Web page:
Britain has a quite extensive network of passenger trains, with most places being no more than 20 miles from a train station. Most routes have a train at least once an hour, except in the most rural areas.
Despite the division of the network between some 25 private operators, it is still possible to buy a ticket from any station to any other station, irrespective of who runs the train(s) between them. For many journeys, a wide range of ticket types is available, depending on how far in advance you are buying, and what restrictions you will accept on your choice of train. Some types of ticket are not valid at particular times of day, or on particular trains.
When a train journey involves a connection across London (between different terminal stations), the ticket is usually valid on the London Underground (metro) - it is not usually necessary to buy a separate London Underground ticket.
Unlike the situation in many European countries, the train timetables (schedules) can be very different at weekends, compared to weekdays (Monday to Friday). You should ensure that you check times for the correct day. The situation, particularly at weekends, can also be complicated by the closure of sections of railway for engineering works. Trains will be replaced with coaches or buses, but these are likely to be slower.
In most cases, it is necessary to travel from the airport to central London, with some or all of this journey by London Underground (metro).
There are train services from several different London stations to Birmingham:
There are two ways to travel from Heathrow airport to Euston station. The Piccadilly line of London Underground (dark blue on the Underground map) provides a very frequent service from Heathrow to central London. To reach Euston, you should change onto the Victoria line (light blue) at Green Park. The typical journey time from Heathrow to Euston is about an hour.
An alternative Underground route to Euston is to change twice: first onto the District line (green) at Hammersmith, and then onto the Victoria line (light blue) at Victoria. The typical journey time from Heathrow to Euston is about an hour and a quarter.
Alternatively, the "Heathrow Express" rail service runs to Paddington station every 15 minutes, taking 15-20 minutes. It is, however, much more expensive than the Underground. From Paddington, you should take the Circle line (yellow on the Underground map) to Euston Square, and then follow the signs to walk to Euston station.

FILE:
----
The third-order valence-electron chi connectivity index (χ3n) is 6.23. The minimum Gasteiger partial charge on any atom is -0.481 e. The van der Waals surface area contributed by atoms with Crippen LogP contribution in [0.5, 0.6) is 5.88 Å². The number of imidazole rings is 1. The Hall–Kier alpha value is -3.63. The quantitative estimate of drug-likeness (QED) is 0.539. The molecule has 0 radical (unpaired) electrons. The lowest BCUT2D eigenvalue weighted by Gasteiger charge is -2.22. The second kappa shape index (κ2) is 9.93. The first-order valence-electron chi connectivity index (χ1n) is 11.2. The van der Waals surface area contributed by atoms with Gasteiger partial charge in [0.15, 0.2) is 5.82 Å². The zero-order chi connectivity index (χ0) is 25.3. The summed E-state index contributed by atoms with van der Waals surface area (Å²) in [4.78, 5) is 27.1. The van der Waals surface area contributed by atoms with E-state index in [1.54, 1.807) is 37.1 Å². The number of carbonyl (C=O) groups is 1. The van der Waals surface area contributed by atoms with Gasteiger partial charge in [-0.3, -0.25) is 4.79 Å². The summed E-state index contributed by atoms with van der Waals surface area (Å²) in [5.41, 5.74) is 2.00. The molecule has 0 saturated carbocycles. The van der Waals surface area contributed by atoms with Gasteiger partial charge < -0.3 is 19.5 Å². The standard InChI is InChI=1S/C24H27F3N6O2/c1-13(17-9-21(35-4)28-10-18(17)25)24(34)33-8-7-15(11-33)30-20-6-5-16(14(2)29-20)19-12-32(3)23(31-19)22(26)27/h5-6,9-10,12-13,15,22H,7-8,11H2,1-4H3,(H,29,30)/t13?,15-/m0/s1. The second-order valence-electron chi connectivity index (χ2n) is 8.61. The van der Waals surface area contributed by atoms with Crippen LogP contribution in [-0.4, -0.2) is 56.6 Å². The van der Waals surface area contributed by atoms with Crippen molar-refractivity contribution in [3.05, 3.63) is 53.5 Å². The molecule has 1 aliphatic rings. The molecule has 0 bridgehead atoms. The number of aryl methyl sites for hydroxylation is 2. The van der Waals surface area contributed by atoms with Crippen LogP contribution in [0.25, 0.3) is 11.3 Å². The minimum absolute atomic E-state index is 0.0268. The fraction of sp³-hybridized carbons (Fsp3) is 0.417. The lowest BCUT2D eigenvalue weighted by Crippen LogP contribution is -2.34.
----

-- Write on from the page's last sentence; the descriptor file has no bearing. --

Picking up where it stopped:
To avoid the short walk in the above route take the Bakerloo line (brown on the Underground map) to Oxford Circus, and then the Victoria line (light blue) to Euston station. It is also possible to travel from Paddington station to Birmingham by train (see above).
Gatwick airport has its own railway station; tickets for the train journey to Birmingham should include the connection across London by Underground. From Gatwick, trains run to Victoria station in London, at least once every 15 minutes, with a journey time of 30 minutes. Once at Victoria station, go down to the Underground station, and take the Victoria line (light blue on the Underground map) to Euston.
There are also trains from Gatwick once an hour to Watford Junction, north of London, where some of the London - Birmingham trains call. This route is slower, but may be preferable if you have heavy or cumbersome luggage.
Stansted airport also has its own railway station. Trains run through to Birmingham once an hour, taking a little over 3 hours. It is also possible to travel via London, but this is more expensive.
There is a through train from Glasgow Central station to Birmingham New Street station usually every 2 hours, with connecting trains available in between. The journey takes about 4 hours.
BAA (Heathrow, Gatwick, Stansted): www.baa.co.uk
National Rail Enquiries Online (timetables, travel disruptions): www.nationalrail.co.uk
DB / Hafas: bahn.hafas.de/bin/query.exe/en (better timetable enquiry, covering the whole of Europe, but not updated for engineering works)
London Underground: www.tfl.gov.uk/tube
Qjump (rail ticket prices and sales): www.qjump.co.uk (registration required)
With thanks to Mark Waller for the research and writing the text.